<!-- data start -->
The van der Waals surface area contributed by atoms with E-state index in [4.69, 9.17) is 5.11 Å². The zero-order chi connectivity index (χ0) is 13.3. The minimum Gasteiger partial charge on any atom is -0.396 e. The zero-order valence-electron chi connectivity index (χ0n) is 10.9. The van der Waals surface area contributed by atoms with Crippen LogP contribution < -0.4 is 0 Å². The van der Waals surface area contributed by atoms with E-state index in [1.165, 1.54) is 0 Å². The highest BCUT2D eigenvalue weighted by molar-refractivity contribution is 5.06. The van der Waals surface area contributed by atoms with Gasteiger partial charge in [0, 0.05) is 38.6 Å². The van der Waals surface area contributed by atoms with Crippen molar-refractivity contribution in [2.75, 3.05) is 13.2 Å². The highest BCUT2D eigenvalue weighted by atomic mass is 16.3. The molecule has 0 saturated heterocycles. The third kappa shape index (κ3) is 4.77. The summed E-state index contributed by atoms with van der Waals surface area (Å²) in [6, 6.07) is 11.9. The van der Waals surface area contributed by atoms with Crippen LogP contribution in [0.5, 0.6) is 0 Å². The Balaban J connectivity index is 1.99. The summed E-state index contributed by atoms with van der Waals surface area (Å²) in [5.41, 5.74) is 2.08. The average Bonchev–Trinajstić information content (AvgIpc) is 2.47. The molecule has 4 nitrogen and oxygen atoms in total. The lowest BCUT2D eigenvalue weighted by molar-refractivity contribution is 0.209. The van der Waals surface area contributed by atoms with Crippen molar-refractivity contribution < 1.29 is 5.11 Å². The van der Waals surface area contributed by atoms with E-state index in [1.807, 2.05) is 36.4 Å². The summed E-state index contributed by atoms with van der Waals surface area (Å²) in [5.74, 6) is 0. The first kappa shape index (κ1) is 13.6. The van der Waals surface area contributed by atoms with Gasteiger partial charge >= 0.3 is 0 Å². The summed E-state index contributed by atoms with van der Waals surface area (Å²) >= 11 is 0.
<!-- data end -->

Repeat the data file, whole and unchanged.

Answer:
The van der Waals surface area contributed by atoms with E-state index in [4.69, 9.17) is 5.11 Å². The zero-order chi connectivity index (χ0) is 13.3. The minimum Gasteiger partial charge on any atom is -0.396 e. The zero-order valence-electron chi connectivity index (χ0n) is 10.9. The van der Waals surface area contributed by atoms with Crippen LogP contribution < -0.4 is 0 Å². The van der Waals surface area contributed by atoms with E-state index in [1.165, 1.54) is 0 Å². The highest BCUT2D eigenvalue weighted by molar-refractivity contribution is 5.06. The van der Waals surface area contributed by atoms with Gasteiger partial charge in [0, 0.05) is 38.6 Å². The van der Waals surface area contributed by atoms with Crippen molar-refractivity contribution in [2.75, 3.05) is 13.2 Å². The highest BCUT2D eigenvalue weighted by atomic mass is 16.3. The molecule has 0 saturated heterocycles. The third kappa shape index (κ3) is 4.77. The summed E-state index contributed by atoms with van der Waals surface area (Å²) in [6, 6.07) is 11.9. The van der Waals surface area contributed by atoms with Crippen LogP contribution in [0.5, 0.6) is 0 Å². The Balaban J connectivity index is 1.99. The summed E-state index contributed by atoms with van der Waals surface area (Å²) in [5.41, 5.74) is 2.08. The average Bonchev–Trinajstić information content (AvgIpc) is 2.47. The molecule has 4 nitrogen and oxygen atoms in total. The lowest BCUT2D eigenvalue weighted by molar-refractivity contribution is 0.209. The van der Waals surface area contributed by atoms with Crippen molar-refractivity contribution < 1.29 is 5.11 Å². The van der Waals surface area contributed by atoms with E-state index in [1.807, 2.05) is 36.4 Å². The summed E-state index contributed by atoms with van der Waals surface area (Å²) in [5.74, 6) is 0. The first kappa shape index (κ1) is 13.6. The van der Waals surface area contributed by atoms with Gasteiger partial charge >= 0.3 is 0 Å². The summed E-state index contributed by atoms with van der Waals surface area (Å²) >= 11 is 0.